BREWER — In a move to make child care more accessible, the City Council on Tuesday night adopted sweeping reforms of its day care ordinances, once considered the most restrictive in the state.
The vote came during a wide-ranging meeting that also included the contribution of funds to promote study of an east-west highway and discussion of the ice storm of ’98.
By adopting the day care reforms, the city for the first time will regulate the safety of home care facilities and the training of their providers.
Perhaps most important, the legislation brings the city in line with state guidelines by expanding to 12 the maximum number of children for which a facility may care. The city previously capped the limit at four, making it the only municipality in Maine to have such restrictions.
Beginning in 1989, home care providers began a series of failed efforts aimed at changing the ordinances. It was only last year, under the leadership of home care provider Kimberly McCormick, that the issue became a high priority for the city.
“I think this will help a lot of children in Brewer,” McCormick said after Tuesday’s meeting. “I’m glad the city realizes there was a problem and has corrected it.”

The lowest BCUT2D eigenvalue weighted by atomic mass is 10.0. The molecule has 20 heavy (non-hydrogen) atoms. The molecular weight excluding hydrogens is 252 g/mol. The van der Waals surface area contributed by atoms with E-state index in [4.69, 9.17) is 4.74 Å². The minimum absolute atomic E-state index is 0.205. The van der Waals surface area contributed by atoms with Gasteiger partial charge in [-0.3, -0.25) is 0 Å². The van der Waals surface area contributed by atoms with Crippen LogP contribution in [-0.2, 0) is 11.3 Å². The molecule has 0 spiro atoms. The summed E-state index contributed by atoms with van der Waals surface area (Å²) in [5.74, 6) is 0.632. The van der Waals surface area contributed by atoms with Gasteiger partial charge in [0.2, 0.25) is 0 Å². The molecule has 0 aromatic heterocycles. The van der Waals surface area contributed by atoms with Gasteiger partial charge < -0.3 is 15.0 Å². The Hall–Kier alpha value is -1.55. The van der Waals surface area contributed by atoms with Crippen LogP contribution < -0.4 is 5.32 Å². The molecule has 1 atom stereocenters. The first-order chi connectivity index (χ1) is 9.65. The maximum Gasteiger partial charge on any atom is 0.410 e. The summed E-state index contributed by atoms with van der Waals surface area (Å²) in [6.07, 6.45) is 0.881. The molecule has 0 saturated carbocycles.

She predicted the most immediate effect of the change will be that more day care providers will move to the city. By way of example, McCormick came to the meeting with a woman who hopes to open a home care facility on Silk Street.
The adopted measures require providers to have six to eight hours of child care training, including first aid and CPR, before receiving a license to operate in the city. Additionally, the approval of child-to-staff ratios, previously handled by the city, will be given to the Department of Human Services.
Day cares that want to house four or fewer children will be subject to minimal standards to be enforced by the city’s code enforcement office. In a nod to residents who liked the old ordinances, facilities that want to house between five and 12 children now will need a public hearing and the approval of a site plan by the planning board.
In other matters, the city voted to contribute $2,500 for research and promotional efforts toward a proposed east-west highway that would connect Calais to Quebec.
The money will come from a $5,000 award granted last September by the Wal-Mart Foundation to Councilor Donna Thornton for her work in economic development. The council agreed that the remaining $2,500 will be kept in reserve to be used for the highway if it is needed.
Michael McInnis, a Bangor businessman who serves as president of the Action Committee of 50, a local economic development group, told the council it would be “a mortal sin to all of us” if it didn’t embrace the project.
On Monday, the Bangor City Council approved $10,000 toward research and advocacy on the plan. And on Thursday, the Legislature’s Appropriations Committee will discuss a $25 million bond to fund preliminary work on the highway.
Turning to the most pressing issue facing the city — the recent storm — City Manager James Kotredes said efforts to restore power were on an “upward swing.”
Kotredes told the council that as of Tuesday night power loss was limited to a few side streets on the stretch from South Main Street to Parkway South.